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Opioid Overdose Prevention Program Leads to More Non-Opioid Pain Treatment and Higher Access to Naloxone

April 26, 2018, VANCOUVER, B.C, Canada – Researchers have determined that an opioid overdose prevention program established in a comprehensive inpatient rehabilitation (CIR) unit with an interdisciplinary approach can lead to fewer opioid prescriptions and a greater number of patients being discharged with naloxone. The results of this study, presented at the American Academy of Pain Medicine's 34th Annual Meeting as a scientific poster abstract, come just as the U.S. Surgeon General recently issued a rare advisory for the general public to carry naloxone, the opioid overdose antidote.

Researchers identified opioid prescribing trends and focused on overdose prevention strategies such as staff education about opioid risk factors, multimodal patient education, high risk patient identification, and intranasal naloxone prescribing.

"Almost immediately, there was greater caution in prescribing opioids and a drastic increase in the flow of education in the CIR unit. Our unit consciously now has open and honest discussions with patients and their families/caregivers about pain, education on the effects of opioid medications, and expectations of managing patients' pain. We have discovered as a rehabilitation unit, all members, physicians, nurses, therapists, and pharmacists, are more sensitive toward and comfortable in dealing with patients' pain," says lead abstract author Ada Lyn Yao, MD.

The CIR is an 18-bed unit in an academic center, with admitted patients being treated for a variety of pain conditions that offered well-rounded results.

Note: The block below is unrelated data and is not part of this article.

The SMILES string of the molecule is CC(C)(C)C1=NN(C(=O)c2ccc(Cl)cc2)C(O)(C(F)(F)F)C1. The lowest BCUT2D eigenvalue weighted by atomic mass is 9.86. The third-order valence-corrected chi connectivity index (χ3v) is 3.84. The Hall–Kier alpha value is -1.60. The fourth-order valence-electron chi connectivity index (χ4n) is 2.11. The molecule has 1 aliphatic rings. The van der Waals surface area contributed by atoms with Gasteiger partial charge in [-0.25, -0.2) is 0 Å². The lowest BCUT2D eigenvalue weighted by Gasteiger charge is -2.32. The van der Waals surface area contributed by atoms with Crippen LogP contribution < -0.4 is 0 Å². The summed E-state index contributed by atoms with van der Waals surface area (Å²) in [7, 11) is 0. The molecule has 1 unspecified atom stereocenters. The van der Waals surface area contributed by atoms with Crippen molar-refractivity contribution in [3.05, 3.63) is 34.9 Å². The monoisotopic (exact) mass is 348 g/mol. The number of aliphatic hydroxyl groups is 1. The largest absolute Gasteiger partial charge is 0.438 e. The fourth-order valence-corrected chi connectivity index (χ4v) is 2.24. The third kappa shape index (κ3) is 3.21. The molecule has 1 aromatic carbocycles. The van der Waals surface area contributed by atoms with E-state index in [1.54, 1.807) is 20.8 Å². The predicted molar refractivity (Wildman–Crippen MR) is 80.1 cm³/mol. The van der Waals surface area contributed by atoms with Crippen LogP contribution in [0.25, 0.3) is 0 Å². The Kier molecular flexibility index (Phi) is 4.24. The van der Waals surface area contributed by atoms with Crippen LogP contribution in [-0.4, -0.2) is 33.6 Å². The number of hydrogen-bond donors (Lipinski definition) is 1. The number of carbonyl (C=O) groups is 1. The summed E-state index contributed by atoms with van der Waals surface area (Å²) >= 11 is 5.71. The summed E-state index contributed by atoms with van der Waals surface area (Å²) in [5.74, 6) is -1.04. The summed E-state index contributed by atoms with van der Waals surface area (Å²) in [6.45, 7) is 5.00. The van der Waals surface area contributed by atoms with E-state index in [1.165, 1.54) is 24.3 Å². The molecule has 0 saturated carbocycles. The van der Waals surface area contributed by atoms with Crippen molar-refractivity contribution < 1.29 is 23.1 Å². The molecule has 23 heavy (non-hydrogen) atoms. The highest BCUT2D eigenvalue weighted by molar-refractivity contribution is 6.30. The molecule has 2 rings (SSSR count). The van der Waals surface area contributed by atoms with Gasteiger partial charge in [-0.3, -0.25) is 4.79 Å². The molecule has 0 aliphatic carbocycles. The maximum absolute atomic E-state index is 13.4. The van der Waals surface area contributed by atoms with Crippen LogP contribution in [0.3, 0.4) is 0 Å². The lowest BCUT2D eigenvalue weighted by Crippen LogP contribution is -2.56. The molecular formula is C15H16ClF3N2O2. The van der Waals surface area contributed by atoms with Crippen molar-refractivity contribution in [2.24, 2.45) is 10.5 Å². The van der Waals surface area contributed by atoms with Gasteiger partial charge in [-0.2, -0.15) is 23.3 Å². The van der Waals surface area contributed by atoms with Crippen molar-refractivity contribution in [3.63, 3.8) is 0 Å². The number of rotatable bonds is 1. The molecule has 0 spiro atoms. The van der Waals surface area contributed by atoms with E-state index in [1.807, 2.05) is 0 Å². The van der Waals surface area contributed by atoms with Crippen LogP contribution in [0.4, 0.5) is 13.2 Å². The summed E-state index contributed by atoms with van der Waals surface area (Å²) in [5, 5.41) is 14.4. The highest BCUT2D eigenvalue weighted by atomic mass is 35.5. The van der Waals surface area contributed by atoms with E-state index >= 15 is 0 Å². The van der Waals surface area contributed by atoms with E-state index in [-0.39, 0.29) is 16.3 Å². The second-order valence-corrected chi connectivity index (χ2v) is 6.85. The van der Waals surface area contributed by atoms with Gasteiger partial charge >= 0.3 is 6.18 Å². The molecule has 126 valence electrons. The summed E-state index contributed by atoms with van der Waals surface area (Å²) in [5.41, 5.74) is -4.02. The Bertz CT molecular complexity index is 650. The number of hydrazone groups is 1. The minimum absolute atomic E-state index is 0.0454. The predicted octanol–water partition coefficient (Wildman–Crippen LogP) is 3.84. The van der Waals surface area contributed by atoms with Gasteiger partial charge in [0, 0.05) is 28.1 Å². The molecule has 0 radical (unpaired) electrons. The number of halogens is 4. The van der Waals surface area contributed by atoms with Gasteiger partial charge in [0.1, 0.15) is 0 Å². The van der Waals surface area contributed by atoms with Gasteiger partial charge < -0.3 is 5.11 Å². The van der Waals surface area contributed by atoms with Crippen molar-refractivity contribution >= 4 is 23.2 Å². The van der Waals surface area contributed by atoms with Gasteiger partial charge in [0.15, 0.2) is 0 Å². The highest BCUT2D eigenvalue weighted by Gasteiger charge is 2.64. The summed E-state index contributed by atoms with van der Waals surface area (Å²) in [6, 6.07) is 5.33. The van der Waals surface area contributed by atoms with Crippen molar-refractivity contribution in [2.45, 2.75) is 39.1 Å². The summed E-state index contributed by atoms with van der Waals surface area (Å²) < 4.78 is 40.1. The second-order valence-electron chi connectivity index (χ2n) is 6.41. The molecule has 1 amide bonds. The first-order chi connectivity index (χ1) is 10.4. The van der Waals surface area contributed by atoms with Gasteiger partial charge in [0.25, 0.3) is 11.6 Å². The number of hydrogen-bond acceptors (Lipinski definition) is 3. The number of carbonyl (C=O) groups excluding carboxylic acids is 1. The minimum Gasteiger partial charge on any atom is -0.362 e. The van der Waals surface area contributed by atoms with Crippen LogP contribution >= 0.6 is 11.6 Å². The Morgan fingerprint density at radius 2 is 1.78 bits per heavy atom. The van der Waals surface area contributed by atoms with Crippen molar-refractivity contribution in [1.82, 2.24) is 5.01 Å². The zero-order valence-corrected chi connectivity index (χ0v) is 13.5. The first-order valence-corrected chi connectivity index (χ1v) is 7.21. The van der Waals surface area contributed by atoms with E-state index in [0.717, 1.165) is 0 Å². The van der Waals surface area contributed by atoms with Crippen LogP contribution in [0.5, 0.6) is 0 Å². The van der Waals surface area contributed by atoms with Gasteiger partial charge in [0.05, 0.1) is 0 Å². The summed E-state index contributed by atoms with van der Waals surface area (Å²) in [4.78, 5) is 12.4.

During this study baseline data revealed almost half of the discharged patients received opioid prescriptions, and of that group, almost all received more than 90 immediate-release tablets and no naloxone. From December 2015 to February 2016, after implementing the new strategies, the team saw 27% of eligible patients discharged with naloxone and 23% of eligible patients transitioned to tramadol or no opioid; these statistics improved to 37% and 49% respectively the following nine months.

"Our patients are more engaged in their care and feel heard. They welcome the use of various nonpharmacologic modalities to help with pain, such as heat, cold, stretching, and relaxation techniques. These modalities also help us titrate patients off opioids; they're discharged on different medications," says Dr. Yao. "Sending patients back to their communities off opioids is a primary preventive strategy to avert opioid addiction, opioid overdose, and deaths in this country."

Poster 303—Group 2- Development and Initiation of an Opioid Overdose Prevention Quality Improvement Program on an Inpatient Rehabilitation Unit 

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